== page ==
Grandpa Zowie with Charles and Robert.

Charles, my now-13-year-old, is a fledgling military historian and looked at the aircraft with intense interest and read their descriptions.

“DAD! I just knocked a kamikaze out of the sky! This relic was really loaded!”

The “Blue Ghost” got its nickname from two sources: one, it was painted with a blue-gray paint and the Japanese thought they’d sunk it a few times–only to see it again in the ocean.

Robert in one of my favorite vacation pics, taking a look at Corpus Christi Bay. In the distance, beyond the land in the horizon, is the Gulf of Mexico.

And, before we left, I used an empty Gatorade bottle to scoop up a sample of sand from Corpus Christi’s beach. It will be displayed at my house along with three other rocks (one from my parents’ house in Beeville; more on the other two rocks in future postings). Someday when I return to Texas permanently, the sand will be dispersed back onto the beach.

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My Vacation: Visiting with my family

July 12, 2011 1 comment

Six and a half years.

That was the last time I saw my parents, my sisters, my nephews and nieces.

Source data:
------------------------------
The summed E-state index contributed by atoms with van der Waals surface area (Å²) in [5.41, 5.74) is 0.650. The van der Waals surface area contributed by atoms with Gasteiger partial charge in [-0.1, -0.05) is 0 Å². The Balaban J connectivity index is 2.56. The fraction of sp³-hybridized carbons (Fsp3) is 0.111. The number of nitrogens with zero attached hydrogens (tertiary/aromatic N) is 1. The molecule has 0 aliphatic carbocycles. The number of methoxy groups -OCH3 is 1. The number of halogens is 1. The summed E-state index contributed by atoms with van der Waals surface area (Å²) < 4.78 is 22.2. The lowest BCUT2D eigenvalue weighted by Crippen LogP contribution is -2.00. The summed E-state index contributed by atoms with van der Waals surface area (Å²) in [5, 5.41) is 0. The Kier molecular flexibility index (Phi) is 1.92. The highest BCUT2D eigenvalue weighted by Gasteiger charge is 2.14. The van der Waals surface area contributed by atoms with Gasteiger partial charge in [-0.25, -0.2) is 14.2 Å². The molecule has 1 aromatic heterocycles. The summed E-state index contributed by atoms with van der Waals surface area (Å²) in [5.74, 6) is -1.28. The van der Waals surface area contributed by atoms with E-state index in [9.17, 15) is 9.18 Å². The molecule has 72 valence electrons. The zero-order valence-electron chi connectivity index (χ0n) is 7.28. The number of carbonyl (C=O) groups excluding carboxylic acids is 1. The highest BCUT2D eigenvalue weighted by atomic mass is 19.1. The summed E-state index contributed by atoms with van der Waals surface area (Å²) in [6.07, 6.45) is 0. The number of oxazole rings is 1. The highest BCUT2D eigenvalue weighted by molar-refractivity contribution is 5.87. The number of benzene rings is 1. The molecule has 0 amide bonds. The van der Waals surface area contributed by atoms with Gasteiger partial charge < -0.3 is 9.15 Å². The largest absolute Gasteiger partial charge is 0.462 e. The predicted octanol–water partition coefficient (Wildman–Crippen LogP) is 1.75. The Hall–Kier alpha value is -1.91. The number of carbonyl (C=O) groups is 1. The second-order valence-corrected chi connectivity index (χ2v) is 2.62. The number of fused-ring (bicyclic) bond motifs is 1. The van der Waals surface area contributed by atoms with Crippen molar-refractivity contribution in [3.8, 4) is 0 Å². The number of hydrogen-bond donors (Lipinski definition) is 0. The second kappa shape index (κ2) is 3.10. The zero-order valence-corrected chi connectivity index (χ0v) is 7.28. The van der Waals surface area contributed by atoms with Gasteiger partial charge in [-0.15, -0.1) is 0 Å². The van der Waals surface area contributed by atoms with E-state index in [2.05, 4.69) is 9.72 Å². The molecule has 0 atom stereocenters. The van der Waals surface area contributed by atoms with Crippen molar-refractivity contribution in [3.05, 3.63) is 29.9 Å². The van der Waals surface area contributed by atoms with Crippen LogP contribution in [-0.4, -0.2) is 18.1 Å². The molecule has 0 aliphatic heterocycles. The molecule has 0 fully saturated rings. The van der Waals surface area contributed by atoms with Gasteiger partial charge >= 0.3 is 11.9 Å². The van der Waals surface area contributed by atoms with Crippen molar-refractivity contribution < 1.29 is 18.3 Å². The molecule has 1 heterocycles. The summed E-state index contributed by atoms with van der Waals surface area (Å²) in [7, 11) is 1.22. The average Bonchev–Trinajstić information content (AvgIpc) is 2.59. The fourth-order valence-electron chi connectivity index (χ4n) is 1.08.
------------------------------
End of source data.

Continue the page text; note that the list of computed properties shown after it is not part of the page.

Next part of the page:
Gosh, that was far too long.

That first day on July 1, in the evening my parents, sons and I went to my sister Sabrina’s house to visit.Sabrina gave me some sweet, store-bought tea from a plastic container. It was surprisingly good (to me, 99.99999% of “fresh-brewed bottled tea” is glorified instant).


It’s not Bill Miller’s, but it’s good!

I hugged, and we all laughed. I forget what, but at one point something was given to me and my sister Misti began laughing. Well, then I began laughing and was unable to continue what I was saying. It was the kind of laugh where you take deep pauses and then gasp for air due to laughing so hard.

Me and my sisses (left to right): Sabrina (the oldest), Rich (the youngest and the brat), Misti (the middle) 

It had been months since I’d laughed that hard, the closest being while watching The Big Bang Theory and The Office.

That visit was a reminder to me about the tight sibling bond I have: I love my sisters very much and consider them close friends. I just hope the day comes when we can see each other on a regular basis.

As far as my parents go, it was a special visit since my Dad is a cancer survivor. I used to wonder if I’d ever see him again and would worry he’d receive bad news from a screening. Both he and my Mom are in their 70s. Mom, well, with her hair grown out and, um, possibly colored, you’d think she was in her mid 60s, tops.

Nana and Grandpa Zowie with me and two of the three Zowie grandsons, Charles (older) and Robert (younger) Zowie. 

Next blog posting: our visit to see a ghost in Corpus Christi, Texas.

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Visiting movie set encourages this writer to ‘act’

From A to Zowie

Visiting movie set encourages this writer to ‘act’

By Richard Zowie

(Published in the June 9, 2010 issue of the Clio, Michigan-based Mt. Morris/Clio Birch Run/Bridgeport Herald)